Blessed are those persecuted for righteousness sake, for theirs is the kingdom of heaven (Part 2 of 2)


Joshua 1:9 states:  “Have I not commanded you? Be strong and courageous! Do not tremble or be dismayed, for the Lord Your God is with you wherever you go.” 

We will never be alone or without Our God, regardless of what is happening to us as we follow him.  We are his agents of change in an evil and rebellious world.

being willing to dieThis final Beatitude does not demand that we be purposefully different, but rather we delight in living for Christ in every moment. This in itself will mark us as not of this world and will bring persecution our way. But persecution cannot derail us from a purposeful life in Christ. We must allow our adversaries to make us better, not bitter. This will only magnify his presence in us as we resist the entangling snares of the evil one. In martyrdom for Christ, our daily persecutions are small steps that eventually lead to longer strides. 


Consider again the early Church. Rome, in its power and pride, was out to destroy anything that was contrary to their gods and religious system in which the emperor was worshiped as a god. Authentic Christians would not bow down for these royal edicts, and so they expected persecution that would result in death. They considered it a privilege to carry one’s witness to this sacrificial stage. Every one of the apostles experienced such a death, with the exception of John. Even he was sentenced to the Island of Patmos by the Romans to die of hard labor, yet he survived. 

Polycarp imageStories of supreme martyrdom are numerous during this early age of the church, and such is the final episode in the life of Polycarp. He was one of John’s most dedicated disciples and served as the bishop of the early church at Smyrna during the latter years of his life. Following is a compilation from “John’s Story: The Last Eyewitness” by Tim LaHaye and Jerry B. Jenkins in which they eloquently describe the death of this faithful saint discipled by John the Apostle .

Even as the Roman soldiers arrested Polycarp he treated them kindly. They allowed him to pray before being carried off to prison.  He lifted his voice to God for two hours and many of the listening soldiers repented before God.

In Rome a judge sentenced Polycarp to death in the Coliseum unless he would renounce Polycarp before judgeGod and save himself, but Polycarp adamantly refused, welcoming the animals awaiting to devour him.  

The judge, annoyed at Polycarp’s response, decided to change the manner of his death to fire. 

Fire did not frighten Polycarp either. He likened it to the future judgment of eternal punishment for all unbelievers. He encouraged the judge to dispose of him as he wished.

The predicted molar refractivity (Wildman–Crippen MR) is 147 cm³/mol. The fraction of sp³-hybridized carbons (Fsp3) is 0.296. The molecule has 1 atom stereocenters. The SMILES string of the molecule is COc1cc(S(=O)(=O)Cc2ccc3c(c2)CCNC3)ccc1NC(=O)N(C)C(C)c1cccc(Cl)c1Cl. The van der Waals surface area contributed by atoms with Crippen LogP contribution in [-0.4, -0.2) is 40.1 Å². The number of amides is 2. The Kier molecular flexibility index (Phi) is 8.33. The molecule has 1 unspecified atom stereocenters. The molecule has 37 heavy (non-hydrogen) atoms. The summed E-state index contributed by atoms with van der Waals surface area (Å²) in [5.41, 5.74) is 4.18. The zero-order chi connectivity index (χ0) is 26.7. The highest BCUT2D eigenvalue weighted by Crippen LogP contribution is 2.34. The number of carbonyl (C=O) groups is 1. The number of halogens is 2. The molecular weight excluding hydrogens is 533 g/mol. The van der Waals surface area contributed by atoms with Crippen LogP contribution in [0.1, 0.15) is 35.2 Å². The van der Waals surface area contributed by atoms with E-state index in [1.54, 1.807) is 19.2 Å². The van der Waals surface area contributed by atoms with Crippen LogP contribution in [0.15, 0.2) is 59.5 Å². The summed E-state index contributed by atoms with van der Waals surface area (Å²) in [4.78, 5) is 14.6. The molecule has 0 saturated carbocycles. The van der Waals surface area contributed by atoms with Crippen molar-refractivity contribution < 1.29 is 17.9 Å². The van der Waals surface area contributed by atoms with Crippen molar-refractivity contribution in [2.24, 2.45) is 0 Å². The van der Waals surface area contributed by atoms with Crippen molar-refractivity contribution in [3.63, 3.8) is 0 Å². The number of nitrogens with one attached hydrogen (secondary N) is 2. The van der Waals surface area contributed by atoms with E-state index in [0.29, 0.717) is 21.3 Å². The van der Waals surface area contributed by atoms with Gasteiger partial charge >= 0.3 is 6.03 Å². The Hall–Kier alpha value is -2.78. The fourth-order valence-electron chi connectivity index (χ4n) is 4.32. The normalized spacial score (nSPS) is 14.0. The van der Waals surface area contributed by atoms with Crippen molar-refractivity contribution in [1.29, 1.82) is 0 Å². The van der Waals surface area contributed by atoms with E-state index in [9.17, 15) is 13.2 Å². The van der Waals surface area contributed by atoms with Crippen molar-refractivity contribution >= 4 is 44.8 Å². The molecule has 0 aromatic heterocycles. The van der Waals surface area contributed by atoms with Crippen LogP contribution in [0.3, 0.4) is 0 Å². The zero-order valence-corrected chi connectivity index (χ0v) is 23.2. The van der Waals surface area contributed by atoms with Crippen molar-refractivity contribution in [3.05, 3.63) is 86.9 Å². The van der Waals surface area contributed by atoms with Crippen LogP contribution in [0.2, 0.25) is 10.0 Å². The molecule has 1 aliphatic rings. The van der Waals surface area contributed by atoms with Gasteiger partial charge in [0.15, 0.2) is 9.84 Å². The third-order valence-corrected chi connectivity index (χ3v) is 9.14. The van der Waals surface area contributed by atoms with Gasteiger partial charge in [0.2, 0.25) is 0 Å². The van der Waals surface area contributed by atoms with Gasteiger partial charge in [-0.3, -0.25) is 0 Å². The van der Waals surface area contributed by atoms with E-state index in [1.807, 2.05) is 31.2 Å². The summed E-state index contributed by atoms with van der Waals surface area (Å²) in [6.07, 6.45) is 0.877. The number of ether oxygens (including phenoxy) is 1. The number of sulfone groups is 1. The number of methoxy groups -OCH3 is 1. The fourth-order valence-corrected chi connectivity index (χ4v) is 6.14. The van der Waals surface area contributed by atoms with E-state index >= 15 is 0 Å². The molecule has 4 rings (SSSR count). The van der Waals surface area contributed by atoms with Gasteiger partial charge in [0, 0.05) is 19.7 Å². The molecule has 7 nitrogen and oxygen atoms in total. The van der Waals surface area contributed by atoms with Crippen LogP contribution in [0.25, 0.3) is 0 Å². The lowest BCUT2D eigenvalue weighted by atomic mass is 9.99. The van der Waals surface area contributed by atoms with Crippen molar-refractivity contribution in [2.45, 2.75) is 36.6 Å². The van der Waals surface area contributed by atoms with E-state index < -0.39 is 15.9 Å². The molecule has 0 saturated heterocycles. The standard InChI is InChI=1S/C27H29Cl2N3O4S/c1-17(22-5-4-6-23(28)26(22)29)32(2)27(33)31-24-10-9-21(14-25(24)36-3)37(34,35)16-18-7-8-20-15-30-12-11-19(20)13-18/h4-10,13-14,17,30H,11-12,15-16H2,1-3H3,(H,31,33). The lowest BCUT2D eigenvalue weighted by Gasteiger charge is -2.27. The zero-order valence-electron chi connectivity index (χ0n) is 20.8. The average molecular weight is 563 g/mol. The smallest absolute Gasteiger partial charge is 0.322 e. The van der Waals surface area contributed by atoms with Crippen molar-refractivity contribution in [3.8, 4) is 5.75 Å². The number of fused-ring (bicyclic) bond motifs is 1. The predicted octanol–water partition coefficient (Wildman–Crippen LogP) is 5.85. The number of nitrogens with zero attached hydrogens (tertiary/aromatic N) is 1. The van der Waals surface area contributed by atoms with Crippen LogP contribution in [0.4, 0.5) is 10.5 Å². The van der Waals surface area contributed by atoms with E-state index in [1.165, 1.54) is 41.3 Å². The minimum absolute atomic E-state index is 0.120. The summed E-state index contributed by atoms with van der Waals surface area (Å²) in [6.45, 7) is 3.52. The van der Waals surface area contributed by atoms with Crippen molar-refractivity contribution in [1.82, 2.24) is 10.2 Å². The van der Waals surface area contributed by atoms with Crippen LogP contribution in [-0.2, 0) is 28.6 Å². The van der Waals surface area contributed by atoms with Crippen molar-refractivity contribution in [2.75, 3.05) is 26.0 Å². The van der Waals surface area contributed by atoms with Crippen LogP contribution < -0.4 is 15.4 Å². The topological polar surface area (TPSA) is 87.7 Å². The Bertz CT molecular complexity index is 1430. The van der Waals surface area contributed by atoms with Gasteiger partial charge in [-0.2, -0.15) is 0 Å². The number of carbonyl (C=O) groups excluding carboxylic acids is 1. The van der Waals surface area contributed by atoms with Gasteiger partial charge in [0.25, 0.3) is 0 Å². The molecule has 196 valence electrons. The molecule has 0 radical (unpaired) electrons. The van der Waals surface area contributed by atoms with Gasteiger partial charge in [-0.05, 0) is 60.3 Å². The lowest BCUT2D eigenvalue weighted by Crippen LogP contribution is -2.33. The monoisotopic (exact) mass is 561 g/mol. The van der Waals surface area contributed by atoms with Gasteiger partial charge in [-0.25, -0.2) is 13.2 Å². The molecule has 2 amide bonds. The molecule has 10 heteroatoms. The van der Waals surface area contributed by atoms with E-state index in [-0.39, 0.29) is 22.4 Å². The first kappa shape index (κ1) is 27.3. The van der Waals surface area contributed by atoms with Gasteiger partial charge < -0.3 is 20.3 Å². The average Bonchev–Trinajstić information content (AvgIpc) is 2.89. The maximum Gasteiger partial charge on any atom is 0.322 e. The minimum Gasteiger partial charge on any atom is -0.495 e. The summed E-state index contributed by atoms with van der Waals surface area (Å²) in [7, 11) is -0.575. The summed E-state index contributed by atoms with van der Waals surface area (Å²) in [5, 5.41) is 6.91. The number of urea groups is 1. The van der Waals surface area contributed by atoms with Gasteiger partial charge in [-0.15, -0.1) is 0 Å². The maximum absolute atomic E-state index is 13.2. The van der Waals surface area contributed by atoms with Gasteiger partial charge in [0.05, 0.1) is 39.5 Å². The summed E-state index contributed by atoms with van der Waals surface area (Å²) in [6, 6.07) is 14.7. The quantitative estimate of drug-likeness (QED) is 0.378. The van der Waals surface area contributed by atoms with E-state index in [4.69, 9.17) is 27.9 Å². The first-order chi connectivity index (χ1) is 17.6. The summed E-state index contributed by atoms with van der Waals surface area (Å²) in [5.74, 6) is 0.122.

polycarp burningThe soldiers set to nail Polycarp to the stake to prevent his escape from the pain, but Polycarp assured them that God would provide him the strength to withstand the pain to confront this excruciating death without moving. They left him tied to the stake.

After Polycarp prayed to thank God allowing him this Polycarp fire like a sailwitness and martyrdom the fire was ignited, yet the flames arched around the saint and would not burn him.  The incensed judge ordered Polycarp to be killed by the sword in the midst of the flames, and his blood spurt forth and put out the fire. The fire had to be restarted to cremate the body of Polycarp.

Although part of this story is obviously legend, the message is still powerful. Polycarp was eager and willing to die for our Lord, regardless of the pain associated with it. God received the glory from his and all martyrs’ deaths throughout the generations. But martyrdom is not relegated to the past. It is pertinent now. Jesus said in Matthew 11:6, “Blessed is the man who does not fall away on account of me.” 

precipices of the persecuted, Marlin J Harris, Let the Beatitudes be my attitude in youThe Precipices of the Persecuted

We Are Martyrs Daily for Christ! Our pathway has become a narrow ledge, but we risk it gladly to follow our Savior wherever he leads us. Whether our persecution is found in the daily denials of spiritual living or requires the physical surrender of life, the motivation and commitment is the same. As peacemakers we are equipped, ready, and eager to do whatever is necessary to proclaim Christ in this Jesus rescues the martyrsworld. We can do nothing less.

Our peacemaking has propelled us to this plane of living, and whether we die in a single physical act or daily, in pieces, it is all for him. We are to be crusaders and heroes for Christ! 

Take up your crossBe preoccupied for Christ and his purposes, not with the world’s perception of you.  Be prepared to plainly identify with and suffer for him in this world. 

Thoughts for meditation: 

Have you thanked God for any persecution experienced today for his cause? 

How is God preparing you to be more his martyr each day?

Prepare yourself to be a hero for him!

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